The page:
Never before have Kenyans been able to witness the direct results of participating in governance, than with the passing of the new Constitution.
A devolved government is no longer a theoretical term, rather a real and tangible action which has already started to be felt on the ground. The formation of the counties puts the ability to achieve economic, social and political development directly into the hands of the people.
Once the funds are allocated (and the Constitution obliges the government to channel 15 percent of its budget directly to the counties), our local leadership will be held directly responsible for the development or lack thereof, of our counties.
In my view, this is one of the best things to have happened to Kenya and it is very possible for Kenyans to exploit wealth at their county level.
However, this will require collaborative effort in allocating funds to priority areas based both on need and the growth objectives of the county. Ideally, each county should establish an economic unit that understands the vision of its people. This unit can then be tasked with evaluating all needs, including those of special and marginalised groups, and balancing those needs with economic development goals so that neither party suffers.
Let me give you an example. The livestock sector contributes about three percent of the Gross Domestic Product and the majority of its produce is consumed within the country. About a year ago when Kenya was experiencing severe drought, we witnessed the death of numerous heads of cattle on their way to the livestock processing unit in Athi River.
Why should the Maasai have had to trek such long distance resulting in serious inefficiencies and loss of production? This is where the opportunity exists for some counties in Rift Valley. Here, the economic units can agree to improve access to water by putting up watering holes (both for livestock and domestic use) and in the same breath, set up abattoirs to cater to the same group.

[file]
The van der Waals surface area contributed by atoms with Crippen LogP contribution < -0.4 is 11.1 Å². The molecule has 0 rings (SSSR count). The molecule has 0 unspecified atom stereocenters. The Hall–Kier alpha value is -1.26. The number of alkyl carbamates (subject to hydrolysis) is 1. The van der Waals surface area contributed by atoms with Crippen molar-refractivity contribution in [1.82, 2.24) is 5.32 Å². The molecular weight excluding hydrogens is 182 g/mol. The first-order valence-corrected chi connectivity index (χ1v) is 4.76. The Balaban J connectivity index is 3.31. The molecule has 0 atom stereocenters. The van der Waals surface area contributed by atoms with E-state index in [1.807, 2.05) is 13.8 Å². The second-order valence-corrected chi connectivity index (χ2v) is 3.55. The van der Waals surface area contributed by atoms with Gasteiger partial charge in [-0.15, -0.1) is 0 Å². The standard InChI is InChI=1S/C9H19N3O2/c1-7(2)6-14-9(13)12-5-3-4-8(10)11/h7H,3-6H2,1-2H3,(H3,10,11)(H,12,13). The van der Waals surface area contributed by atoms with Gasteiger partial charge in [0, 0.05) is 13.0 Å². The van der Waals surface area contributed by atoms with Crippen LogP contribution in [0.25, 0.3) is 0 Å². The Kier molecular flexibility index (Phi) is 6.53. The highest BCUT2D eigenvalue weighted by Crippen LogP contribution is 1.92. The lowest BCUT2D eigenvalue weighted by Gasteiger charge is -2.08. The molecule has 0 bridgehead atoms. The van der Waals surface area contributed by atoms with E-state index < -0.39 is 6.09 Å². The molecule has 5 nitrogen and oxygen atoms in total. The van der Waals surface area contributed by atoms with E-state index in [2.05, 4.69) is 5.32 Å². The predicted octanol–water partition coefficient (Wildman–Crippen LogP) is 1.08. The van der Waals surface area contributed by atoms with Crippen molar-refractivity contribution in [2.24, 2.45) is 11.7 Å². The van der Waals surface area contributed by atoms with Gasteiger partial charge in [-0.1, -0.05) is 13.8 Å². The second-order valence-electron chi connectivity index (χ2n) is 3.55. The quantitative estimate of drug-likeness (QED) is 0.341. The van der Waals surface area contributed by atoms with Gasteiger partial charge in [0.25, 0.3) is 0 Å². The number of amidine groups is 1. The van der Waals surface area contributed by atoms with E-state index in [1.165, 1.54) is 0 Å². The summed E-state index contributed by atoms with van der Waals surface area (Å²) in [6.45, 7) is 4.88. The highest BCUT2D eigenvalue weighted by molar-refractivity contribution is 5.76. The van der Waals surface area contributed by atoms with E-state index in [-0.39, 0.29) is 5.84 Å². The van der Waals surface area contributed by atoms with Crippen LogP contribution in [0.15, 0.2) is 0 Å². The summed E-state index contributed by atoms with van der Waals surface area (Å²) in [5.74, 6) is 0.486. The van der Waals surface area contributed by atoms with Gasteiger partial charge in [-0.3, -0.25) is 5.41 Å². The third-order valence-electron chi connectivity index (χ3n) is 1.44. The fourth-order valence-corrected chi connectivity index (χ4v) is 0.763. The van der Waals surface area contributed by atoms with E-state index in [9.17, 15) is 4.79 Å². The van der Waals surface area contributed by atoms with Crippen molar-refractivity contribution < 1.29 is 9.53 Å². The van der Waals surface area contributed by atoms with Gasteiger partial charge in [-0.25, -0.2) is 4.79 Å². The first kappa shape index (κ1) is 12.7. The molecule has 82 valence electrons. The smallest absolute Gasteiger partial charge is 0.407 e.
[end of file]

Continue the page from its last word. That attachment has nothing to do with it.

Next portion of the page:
Such plans can be very effective in that, they balance both social and economic needs, improve scales of production and consequently, hasten economic development as communities set up new economic trading centers or zones. It is a win-win situation and most importantly, development remains with the people at county level.
There are numerous other opportunities that can propel wealth creation at county level and all one has to do is to critically assess these opportunities. Perhaps the best place to start is by conducting feasibility studies on the projects that have the highest likelihood to generate the most gains for the community, bearing in mind all angles as mentioned earlier, before proceeding with investment.
Ideally also, there is no need to reinvent the wheel where such studies have already been conducted. Let us use allocated resources with efficiency and I see no reason why Vision 2030 should not be a reference point.
Obviously, some counties are way ahead of others and I can only expect their development will be more accelerated. Take for instance Isiolo County. It is probably one of the few counties that adopted the economic blueprint of the government with the gravity it deserved and if you look at their website, Isiolo already prides itself in being a resort city.
In doing so, they will not only benefit from the good will of the government and its structures, but will also be able to develop high-niche products targeting the eco-tourism market, thus opening up Isiolo to Kenya and to the World. Mark my words, if Isiolo can implement their vision with financial vigilance, their county will remain one of the fastest developing ones, to the benefit of the indigenous people.
Again, many of these ideas do not originate from a blue moon or a magician’s hat. They come from plans that have been made and shelved over time.
Remember a recent headline in one of the local newspapers, “Kenya strikes gold”? It stated that viable deposits of gold had been found in Narok and Migori counties. If your county surrounds either of them, it may be time to relook those Mines and Geological Surveys that were done in the past to see what potential your own county has.
It is time for each county to accelerate growth both at the local and the national level, by creating wealth using their already available natural and man-made resources.